I’m on my way home from our head office – about a 3 hour trek I’ve made hundreds of times before. It’s not a difficult drive and it’s usually pretty peaceful. Suddenly, I’m hit with this thought – a thought I’m sure we’ve all had before – I know I was navigating traffic, making turns and I eventually pulled into the driveway, but how did I get here?
We make it home, but the journey is conspicuously lost in our memory…
Just like last year, we now look back on our first new month of the year and ask a familiar question… where has it gone? We’ve navigated through our projects, we’ve changed direction or focus when it was required and we’ve brought some tasks through to completion.
We’re ‘getting our work done’ but are we truly (insert buzzword here…) engaged.
Engagement has become a widely talked about topic in Human Resources and in organizations as a whole. And for good reason. Engagement is a buzzword because it is a necessity for success. Many of the challenges we recognize on a daily basis can be explained as issues of engagement – difficult behavior, interpersonal challenges, stress, medical leave, illness, turnover … the list goes on and on. All of these behaviours point to a disengaged employee.
So, what is engagement… fundamentally?
In our experience, engagement, or lack thereof, looks like this:
What we’ve noticed in our work across industries is that a disengaged employee seems to routinely run on autopilot. I don’t have to tell you… we all know this comes with a cost.
I’ve heard it mentioned before that if you are not learning and growing, then you’re falling behind.
In business, as in life, this is completely true. The competitive edge of any organization, department, team or individual is the ability to be an agent and manger of change. Engagement is evolving – being in the moment at work, seizing opportunities, recognizing chances to grow and develop and capitalizing at that time. Being engaged means taking ownership, switching off autopilot and taking the controls. Being engaged is activity – anti-stagnation activity.
Sounds rosy, but it’s harder in practice than in theory.
It’s our duty as HR professionals, leaders, managers and supervisors to ensure engagement. In the conversations we have with the participants of our training sessions, we quickly see that the ‘blame’ always rolls uphill. Front line people will inevitably point the proverbial ‘finger’ at the ‘higher ups’. And, whether or not you accept this as truth, it is definitely the reality. I will say this… it’s hard to change the mind of anyone, let alone the mind of someone who harbors frustration, and the opinion that their suggestions, stressors and tribulations are not being taken seriously and are falling on deaf ears.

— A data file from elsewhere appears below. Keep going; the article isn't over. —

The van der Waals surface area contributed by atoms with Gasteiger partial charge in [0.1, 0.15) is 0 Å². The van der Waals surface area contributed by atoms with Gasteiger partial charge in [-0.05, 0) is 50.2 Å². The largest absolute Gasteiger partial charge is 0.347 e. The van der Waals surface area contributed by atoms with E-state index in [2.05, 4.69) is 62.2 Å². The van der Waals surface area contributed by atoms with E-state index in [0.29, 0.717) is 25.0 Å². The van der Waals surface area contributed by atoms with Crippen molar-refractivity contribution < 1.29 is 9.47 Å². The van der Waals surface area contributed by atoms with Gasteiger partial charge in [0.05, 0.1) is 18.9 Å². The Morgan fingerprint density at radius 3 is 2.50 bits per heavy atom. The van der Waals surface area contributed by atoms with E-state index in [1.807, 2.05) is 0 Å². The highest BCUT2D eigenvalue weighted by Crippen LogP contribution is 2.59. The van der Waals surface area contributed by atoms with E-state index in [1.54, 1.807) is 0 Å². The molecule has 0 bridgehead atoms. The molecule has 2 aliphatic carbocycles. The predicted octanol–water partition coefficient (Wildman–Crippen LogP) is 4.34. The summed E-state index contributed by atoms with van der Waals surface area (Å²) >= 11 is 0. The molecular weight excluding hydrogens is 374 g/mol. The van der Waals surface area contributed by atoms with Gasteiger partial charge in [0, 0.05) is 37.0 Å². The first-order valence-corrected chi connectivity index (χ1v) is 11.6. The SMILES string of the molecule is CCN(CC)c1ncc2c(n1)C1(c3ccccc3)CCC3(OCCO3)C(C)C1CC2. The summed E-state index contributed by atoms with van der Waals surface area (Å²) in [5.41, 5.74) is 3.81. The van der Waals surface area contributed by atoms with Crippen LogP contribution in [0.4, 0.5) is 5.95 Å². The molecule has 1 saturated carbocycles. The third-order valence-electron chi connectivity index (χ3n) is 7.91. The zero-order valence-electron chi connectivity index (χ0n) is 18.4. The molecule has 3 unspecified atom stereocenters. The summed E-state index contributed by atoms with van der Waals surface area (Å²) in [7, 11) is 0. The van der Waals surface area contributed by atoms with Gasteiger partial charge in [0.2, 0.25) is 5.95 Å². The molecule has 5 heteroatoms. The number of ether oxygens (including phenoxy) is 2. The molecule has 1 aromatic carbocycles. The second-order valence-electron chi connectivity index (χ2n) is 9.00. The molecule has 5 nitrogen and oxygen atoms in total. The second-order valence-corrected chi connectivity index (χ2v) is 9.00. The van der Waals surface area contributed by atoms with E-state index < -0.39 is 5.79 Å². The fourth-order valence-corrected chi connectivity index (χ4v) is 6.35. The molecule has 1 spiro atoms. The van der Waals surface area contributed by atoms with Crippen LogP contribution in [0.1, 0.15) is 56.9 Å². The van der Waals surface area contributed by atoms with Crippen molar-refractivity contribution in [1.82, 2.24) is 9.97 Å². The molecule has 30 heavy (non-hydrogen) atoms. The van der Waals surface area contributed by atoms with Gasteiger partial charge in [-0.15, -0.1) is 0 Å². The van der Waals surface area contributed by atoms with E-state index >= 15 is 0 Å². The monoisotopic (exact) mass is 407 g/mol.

You want to see disengagement, talk to someone who tries to articulate a lack of resources, time and tools and then feels that nothing is done as a result. The real problem: this is happening every day. And, in the absence of concrete proof that ‘something is being done’ all that is left is our own perceptions and interpretations. And that is where disengagement is born.
This begs the question, then: How do we balance the responsibilities of executive leadership and the genuine concerns of the front line to create an ‘engaged workforce’ that recognizes they are all playing in the same sandbox?
Join in the conversation by following this link to ‘revolutionHRy’ – our LinkedIn group dedicated to sharing knowledge, resources and expertise. Weigh in on our question: How does your organization fight for engagement with your most valuable asset – your people?
Side note: We all know the effects of stress are far reaching and result in waning levels of engagement. Why not brush up on some strategies to help Manage Stress Effectively. Check out our FREE webinar for some relevant and practical tools you can use to help limit the stress you are, more than likely, feeling:
Check it out here: http://www.youtube.com/watch?v=qaYa4W5o1_E